6J5 tube with a load-line representing a 20,000·ohm load superimposed.
(3) Let us stop for an instant and examine the results thus far. Having assumed
the two most extreme conditions - the tube first as an open circuit and then as
a short circuit - we have found, in the first case, a plate voltage of 240 volts
across the tube at zero plate current, and a plate current of 12 ma. with zero plate
voltage for the second assumption. Since the plate load is resistive, it follows
Ohm's law at all times, so that for any other assumptions which involve a partially
conducting tube between the two extremes, points must be located along a straight
line connecting A and B. This is an outcome of the linearity of a resistor in which
current and voltage are always directly proportional to each other. Thus, points
A and B are the terminals of the straight load line shown in Fig. 2, which
is unique for a 6J5 having a 20,000-ohm plate load and a supply voltage of 240 volts.
The examples that follow show how this load line is used.
Problem: Find the grid bias which permits 5 ma. of plate current to flow in a
6J5 having circuit constants as given. Solution: The load line intersects the 5-ma.
line on the -4 volt bias curve. Hence, a bias of -4 volts is just right if the plate
current is to be 5 ma. Moreover, if the intersection is brought down to the voltage
axis (C), it is seen that the plate voltage of the tube is now 140 volts. This means
that the voltage drop across the plate load resistor must be 100 volts. Note how,
by mere inspection, the load line provides information on the magnitude of the plate
current, the actual plate voltage, and the fall of potential along the load resistor.
Problem: If this tube is run at zero bias, what is its actual plate voltage?
Solution: Locate the intersection of the load line with the zero bias curve. This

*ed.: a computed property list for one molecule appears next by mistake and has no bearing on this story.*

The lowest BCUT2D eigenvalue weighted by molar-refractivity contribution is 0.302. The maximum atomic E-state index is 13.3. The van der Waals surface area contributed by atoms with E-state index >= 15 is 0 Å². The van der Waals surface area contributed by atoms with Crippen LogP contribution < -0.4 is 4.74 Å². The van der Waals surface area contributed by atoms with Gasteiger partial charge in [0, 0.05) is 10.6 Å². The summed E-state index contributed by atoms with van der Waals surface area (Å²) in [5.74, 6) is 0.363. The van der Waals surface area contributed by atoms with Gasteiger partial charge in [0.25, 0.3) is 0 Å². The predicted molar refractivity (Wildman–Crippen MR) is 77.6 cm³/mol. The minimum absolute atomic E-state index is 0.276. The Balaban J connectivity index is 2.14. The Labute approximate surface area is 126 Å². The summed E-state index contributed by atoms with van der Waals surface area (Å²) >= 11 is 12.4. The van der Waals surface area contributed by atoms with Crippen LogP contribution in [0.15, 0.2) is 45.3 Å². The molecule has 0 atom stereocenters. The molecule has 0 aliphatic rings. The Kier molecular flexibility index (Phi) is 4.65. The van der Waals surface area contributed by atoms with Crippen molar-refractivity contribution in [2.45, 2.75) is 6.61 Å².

occurs at a plate current of 8 ma. Moving down along the vertical line at the intersection,
we cross the plate voltage axis at 80 volts - the true plate voltage; the remaining
160 volts is the drop across the load resistor.
Problem: A relay having a 10,000-ohm coil is used as a plate
load in series with a 10,000-ohm resistor. If its pull-in current is 2 ma., what
grid bias is required to activate its armature? Solution: The relay, together with
the series resistor, constitutes a plate load of 20,000 ohms for which this load
line has been drawn. The load line crosses the 2-ma. marker halfway between the
-8 and -10 volt bias curves. Thus, a bias voltage of -9 volts will be just right
for pull-in. With these circuit constants, the voltage across the tube is 200 volts
and the potential applied to the series combination is 40 volts.
Load lines are very useful in predicting stage gain on the basis of static curves
since they permit the determination of output voltage swing as compared with input
voltage variations. (See After Class, December, 1955). Using the methods outlined
above, simply draw the appropriate load line for the particular tube and load resistor,
and find the voltage drop across the plate load resistor for the two extremes of
signal input. The difference between the output potentials is the output swing which
may then be compared with the input swing to determine the gain.
Load Line Quiz
Fig. 3 - Average plate characteristics of triode section
of a 6AQ6 for use in quiz.
Answer the following questions for a circuit using the triode section of a 6AQ6
double-diode high-mu triode having a 300-volt plate supply and a load resistor of
50,000 ohms. Curves for the 6AQ6 are given to the right in Fig. 3.
1. Find points A and B for the construction of the load line (Fig. 2 indicates
which points these are).
2. What grid bias is required to obtain a 50-volt drop across the load resistor?
3. What plate current in ma. flows during the quiescent period when the drop
across the tube is 150 volts?
4. What grid bias in volts is needed to bring about the conditions described
in question No.3?
5. What Is the voltage drop across the plate load resistor when the tube
operates at zero bias?
Answers at bottom.
"After Class" Topics
Load Line Quiz Answers
1. Point A falls on 300 volts on the plate voltage axis; point B is the
6-ma. marker on the plate current axis.
2. -3 volts.
3. 3 ma.
4. -0.3 volts, approx.
5. 170 volts, approx.
Posted October 13, 2023
(updated from original post